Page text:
British brewing company Greene King has been given an extension — until close of business on Tuesday — to formally show its hand in the takeover battle for UK bar group, Spirit Pub Company.
Irish drinks group C&C is also interested in the business, which spun out of Punch Taverns three years ago and owns the popular Chef & Brewer chain of pub/family restaurants.
In a statement, Spirit said yesterday that it remains in discussions with Greene King and had extended the deadline for the company to announce its intention or make a formal offer or walk away from the process from yesterday until 5pm on November 4. The new deadline could be further extended if Spirit sees fit.
“The board of Spirit remains in discussions with Greene King regarding the terms of the possible offer. The board remains willing to recommend an offer at the value of the revised proposal… but this remains subject to the satisfactory resolution of the other terms of the possible offer,” the group said.
Earlier this month, Greene King proposed a revised potential offer of 109.5p per share/£723m (€917m) for Spirit, without actually making a formal offer. But the brewer — which also owns a range of pubs — is seen as the odds-on favourite to land Spirit Group, given that a rival proposed offer from C&C has already been rejected by Spirit.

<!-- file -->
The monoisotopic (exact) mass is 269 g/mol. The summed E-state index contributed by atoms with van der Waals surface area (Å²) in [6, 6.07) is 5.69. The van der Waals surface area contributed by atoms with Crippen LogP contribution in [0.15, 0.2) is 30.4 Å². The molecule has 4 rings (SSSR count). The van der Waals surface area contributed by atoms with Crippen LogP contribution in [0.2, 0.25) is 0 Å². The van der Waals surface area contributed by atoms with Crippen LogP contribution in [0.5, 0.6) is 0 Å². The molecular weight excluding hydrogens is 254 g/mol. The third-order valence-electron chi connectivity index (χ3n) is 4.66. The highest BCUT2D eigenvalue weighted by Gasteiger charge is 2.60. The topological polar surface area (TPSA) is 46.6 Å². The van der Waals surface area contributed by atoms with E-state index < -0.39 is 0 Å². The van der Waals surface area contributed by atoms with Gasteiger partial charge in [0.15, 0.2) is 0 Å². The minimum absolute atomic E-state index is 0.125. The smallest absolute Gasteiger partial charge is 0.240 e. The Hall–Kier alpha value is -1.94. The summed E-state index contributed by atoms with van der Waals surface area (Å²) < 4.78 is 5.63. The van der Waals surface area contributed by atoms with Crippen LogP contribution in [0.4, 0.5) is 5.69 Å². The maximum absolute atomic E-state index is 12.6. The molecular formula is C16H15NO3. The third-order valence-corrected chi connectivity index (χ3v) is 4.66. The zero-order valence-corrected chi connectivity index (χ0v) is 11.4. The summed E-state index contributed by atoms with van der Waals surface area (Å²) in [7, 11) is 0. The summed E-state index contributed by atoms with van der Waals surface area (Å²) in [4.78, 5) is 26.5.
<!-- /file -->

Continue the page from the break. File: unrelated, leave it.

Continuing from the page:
Although it has said there is no certainty that it will table a formal bid, C&C has until November 20 to make an offer for the group or walk away from the process.
C&C’s management would not be drawn on its next move regarding Spirit when questioned at the publication of its first-half financial results earlier this week. A spokesperson for the group also declined to comment on plans when asked yesterday.
However, C&C has said it would view a successful takeover of a group like Spirit as being transformative for its business, in that it would enhance its route-to-market in the UK and revive its presence in England and Wales, in particular, where it has been underperforming of late.
Revenue and cost synergy benefits and a broader range of strategic and operating options would “enhance long-term shareholder value” it said earlier this month when confirming its since-rebuffed initial proposal to Spirit.
C&C’s first-half figures showed a rise in group net revenues for the six months to the end of August, but a near-3% year-on-year drop in operating profit. That was partially down to underperformance in England and Wales. The group’s operations in Ireland and Scotland — driven by its twin cider brands of Bulmers and Magners, along with Tennent’s lager — are underpinning overall group stability and now account for nearly 90% of its operating profits.
C&C’s future in England and Wales — where revenues fell 12.4%, year-on-year, in the first half and operating profits were down by nearly 40% — is unclear. While management believes a successful bid for the Spirit group would go a long way to repairing its fortunes there, other options are also being considered.
These include other potential pub chain acquisitions and/or distribution partnerships with other brand owners. C&C also hasn’t ruled out downsizing its operations in England and Wales and repositioning itself as a smaller premium/export-orientated player in those two markets.
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